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NCLA Amicus Brief Asks Appeals Court to Topple FINRA’s Illegal ‘Private’ Enforcement Regime

Washington, DC (September 5, 2023) – The Financial Industry Regulatory Authority (FINRA) investigates, prosecutes, and punishes hundreds of securities firms and brokers every year for alleged violations of federal securities laws and rules, despite operating outside the government and without answering to the President. Today, the New Civil Liberties Alliance filed an amicus curiae brief in Alpine Securities v. FINRA, asking the U.S. Court of Appeals for the District of Columbia Circuit to end FINRA’s blatantly unconstitutional use of executive power.

FINRA is a nominally private non-profit corporation that regulates the securities brokerage industry subject to oversight by the U.S. Securities and Exchange Commission (SEC). But it wields vast legislative, executive, and adjudicatory powers over more than 600,000 individual brokers and thousands of broker-dealer firms nationwide. In a typical year FINRA bars hundreds of brokers from the securities industry and imposes tens of millions of dollars in aggregate fines against industry participants. The U.S. District Court for the District of Columbia concluded that FINRA is not a “state actor”—leaving the regulator unbound by most constitutional restraints when it investigates, prosecutes, and punishes alleged wrongdoers. That conclusion unwittingly confirmed, however, that FINRA violates both Article II of the Constitution, which prohibits empowering private law enforcement without close Executive Branch supervision, and the “private nondelegation doctrine,” a vital judicial principle that reserves binding federal power for the federal government alone to wield.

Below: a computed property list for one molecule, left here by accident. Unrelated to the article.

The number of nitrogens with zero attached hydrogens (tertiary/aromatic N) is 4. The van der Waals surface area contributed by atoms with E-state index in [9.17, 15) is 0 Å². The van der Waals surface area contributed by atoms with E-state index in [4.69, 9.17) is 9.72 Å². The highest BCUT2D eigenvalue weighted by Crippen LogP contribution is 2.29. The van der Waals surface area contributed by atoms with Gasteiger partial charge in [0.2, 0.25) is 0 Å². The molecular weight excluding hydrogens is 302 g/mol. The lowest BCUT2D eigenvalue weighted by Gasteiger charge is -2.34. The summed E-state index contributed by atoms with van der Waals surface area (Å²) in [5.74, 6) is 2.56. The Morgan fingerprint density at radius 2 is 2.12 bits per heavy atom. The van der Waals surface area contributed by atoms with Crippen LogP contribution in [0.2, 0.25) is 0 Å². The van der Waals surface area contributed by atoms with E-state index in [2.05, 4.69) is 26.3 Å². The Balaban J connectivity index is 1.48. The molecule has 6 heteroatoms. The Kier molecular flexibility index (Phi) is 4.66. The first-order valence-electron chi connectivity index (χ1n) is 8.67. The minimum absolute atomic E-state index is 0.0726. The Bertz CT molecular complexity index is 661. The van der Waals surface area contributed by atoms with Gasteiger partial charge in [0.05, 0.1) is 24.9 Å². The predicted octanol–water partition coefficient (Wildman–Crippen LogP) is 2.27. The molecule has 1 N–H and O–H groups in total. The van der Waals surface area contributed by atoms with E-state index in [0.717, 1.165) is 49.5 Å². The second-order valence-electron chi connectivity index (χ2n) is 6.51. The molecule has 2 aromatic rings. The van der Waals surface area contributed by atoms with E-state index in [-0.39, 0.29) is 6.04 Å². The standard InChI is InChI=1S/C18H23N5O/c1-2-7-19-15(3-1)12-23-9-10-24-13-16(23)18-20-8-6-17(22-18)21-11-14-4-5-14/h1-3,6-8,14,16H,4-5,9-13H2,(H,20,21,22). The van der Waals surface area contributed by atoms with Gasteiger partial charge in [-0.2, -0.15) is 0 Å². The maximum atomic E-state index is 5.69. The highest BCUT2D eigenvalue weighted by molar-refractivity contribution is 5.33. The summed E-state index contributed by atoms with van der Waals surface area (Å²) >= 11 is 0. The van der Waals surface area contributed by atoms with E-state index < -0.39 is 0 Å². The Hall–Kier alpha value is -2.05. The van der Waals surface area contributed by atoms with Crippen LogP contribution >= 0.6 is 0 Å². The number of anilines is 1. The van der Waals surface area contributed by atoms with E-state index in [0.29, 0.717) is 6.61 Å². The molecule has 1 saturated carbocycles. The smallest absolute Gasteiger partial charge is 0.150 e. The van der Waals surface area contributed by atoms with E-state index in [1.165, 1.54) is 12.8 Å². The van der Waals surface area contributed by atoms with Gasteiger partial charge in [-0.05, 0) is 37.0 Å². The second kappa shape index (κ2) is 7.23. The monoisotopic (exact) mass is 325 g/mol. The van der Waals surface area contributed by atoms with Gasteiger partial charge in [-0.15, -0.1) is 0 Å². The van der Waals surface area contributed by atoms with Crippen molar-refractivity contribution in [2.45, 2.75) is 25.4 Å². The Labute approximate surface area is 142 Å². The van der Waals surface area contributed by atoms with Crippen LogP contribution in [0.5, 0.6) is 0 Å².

Though SEC explicitly pre-approves nearly all FINRA-promulgated rules on the rulemaking side of the group, the agency provides virtually no real-time supervision or direction of FINRA’s law enforcement activities. Indeed, in most cases, SEC commissioners are entirely oblivious to FINRA’s investigatory and prosecutorial activities, even as those activities routinely threaten fines and other career-altering sanctions against American citizens.

FINRA cannot have it both ways. It cannot evade the Constitution’s appointment, removal, due process, and jury trial requirements by claiming to be a mere private actor, while simultaneously wielding vast, unsupervised governmental power. The U.S. Court of Appeals for the District of Columbia Circuit should recognize this inescapable dilemma and either declare FINRA a government actor subject to constitutional strictures on its conduct and structure or demand that its enforcement activities be far more closely supervised by SEC officials.

NCLA released the following statement:

“FINRA investigates, prosecutes, and punishes hundreds of securities brokers and firms each year based on alleged violations of federal securities laws and rules, imposing tens of millions of dollars in aggregate fines, yet the SEC reviews only a tiny handful of those cases, and even then only years later, after all the constitutional damage is already done and irremediable. The Constitution wisely forbids this kind of unchecked private law enforcement activity.”
— Russ Ryan, Senior Litigation Counsel, NCLA

For more information visit the amicus page here.


NCLA is a nonpartisan, nonprofit civil rights group founded by prominent legal scholar Philip Hamburger to protect constitutional freedoms from violations by the Administrative State. NCLA’s public-interest litigation and other pro bono advocacy strive to tame the unlawful power of state and federal agencies and to foster a new civil liberties movement that will help restore Americans’ fundamental rights.

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